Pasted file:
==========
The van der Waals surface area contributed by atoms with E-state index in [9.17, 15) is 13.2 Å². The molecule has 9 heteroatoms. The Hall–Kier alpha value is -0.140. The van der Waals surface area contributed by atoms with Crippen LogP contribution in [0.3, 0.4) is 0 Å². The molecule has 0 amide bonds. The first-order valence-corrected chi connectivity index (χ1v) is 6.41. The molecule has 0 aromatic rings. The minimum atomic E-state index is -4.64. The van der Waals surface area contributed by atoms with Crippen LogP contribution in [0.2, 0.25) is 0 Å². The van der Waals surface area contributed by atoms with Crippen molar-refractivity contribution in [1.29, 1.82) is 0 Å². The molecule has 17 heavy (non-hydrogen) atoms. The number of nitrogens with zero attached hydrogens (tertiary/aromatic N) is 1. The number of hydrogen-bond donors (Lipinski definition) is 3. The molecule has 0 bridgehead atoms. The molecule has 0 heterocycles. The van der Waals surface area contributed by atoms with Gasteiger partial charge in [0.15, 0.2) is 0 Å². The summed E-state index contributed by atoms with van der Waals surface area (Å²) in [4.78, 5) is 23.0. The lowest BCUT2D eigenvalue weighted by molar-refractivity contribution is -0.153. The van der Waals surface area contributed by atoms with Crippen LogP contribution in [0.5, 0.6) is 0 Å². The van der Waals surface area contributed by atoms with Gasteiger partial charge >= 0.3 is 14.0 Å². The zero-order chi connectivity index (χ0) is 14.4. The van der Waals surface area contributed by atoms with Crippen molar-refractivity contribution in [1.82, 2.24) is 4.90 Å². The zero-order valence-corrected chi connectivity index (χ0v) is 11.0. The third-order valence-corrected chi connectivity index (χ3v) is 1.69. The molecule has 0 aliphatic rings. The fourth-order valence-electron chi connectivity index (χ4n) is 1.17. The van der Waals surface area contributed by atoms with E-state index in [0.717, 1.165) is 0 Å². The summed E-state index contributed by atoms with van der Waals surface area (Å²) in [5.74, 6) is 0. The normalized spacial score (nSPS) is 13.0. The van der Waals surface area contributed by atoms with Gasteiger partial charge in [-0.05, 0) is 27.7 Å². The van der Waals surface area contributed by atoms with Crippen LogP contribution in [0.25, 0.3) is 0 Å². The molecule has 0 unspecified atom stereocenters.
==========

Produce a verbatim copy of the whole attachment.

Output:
The van der Waals surface area contributed by atoms with E-state index in [9.17, 15) is 13.2 Å². The molecule has 9 heteroatoms. The Hall–Kier alpha value is -0.140. The van der Waals surface area contributed by atoms with Crippen LogP contribution in [0.3, 0.4) is 0 Å². The molecule has 0 amide bonds. The first-order valence-corrected chi connectivity index (χ1v) is 6.41. The molecule has 0 aromatic rings. The minimum atomic E-state index is -4.64. The van der Waals surface area contributed by atoms with Crippen LogP contribution in [0.2, 0.25) is 0 Å². The van der Waals surface area contributed by atoms with Crippen molar-refractivity contribution in [1.29, 1.82) is 0 Å². The molecule has 17 heavy (non-hydrogen) atoms. The number of nitrogens with zero attached hydrogens (tertiary/aromatic N) is 1. The number of hydrogen-bond donors (Lipinski definition) is 3. The molecule has 0 bridgehead atoms. The molecule has 0 heterocycles. The van der Waals surface area contributed by atoms with Gasteiger partial charge in [0.15, 0.2) is 0 Å². The summed E-state index contributed by atoms with van der Waals surface area (Å²) in [4.78, 5) is 23.0. The lowest BCUT2D eigenvalue weighted by molar-refractivity contribution is -0.153. The van der Waals surface area contributed by atoms with Crippen LogP contribution in [0.5, 0.6) is 0 Å². The van der Waals surface area contributed by atoms with Gasteiger partial charge >= 0.3 is 14.0 Å². The zero-order chi connectivity index (χ0) is 14.4. The van der Waals surface area contributed by atoms with Crippen molar-refractivity contribution in [1.82, 2.24) is 4.90 Å². The zero-order valence-corrected chi connectivity index (χ0v) is 11.0. The third-order valence-corrected chi connectivity index (χ3v) is 1.69. The molecule has 0 aliphatic rings. The fourth-order valence-electron chi connectivity index (χ4n) is 1.17. The van der Waals surface area contributed by atoms with E-state index in [0.717, 1.165) is 0 Å². The summed E-state index contributed by atoms with van der Waals surface area (Å²) in [5.74, 6) is 0. The normalized spacial score (nSPS) is 13.0. The van der Waals surface area contributed by atoms with Gasteiger partial charge in [-0.05, 0) is 27.7 Å². The van der Waals surface area contributed by atoms with Crippen LogP contribution in [0.25, 0.3) is 0 Å². The molecule has 0 unspecified atom stereocenters.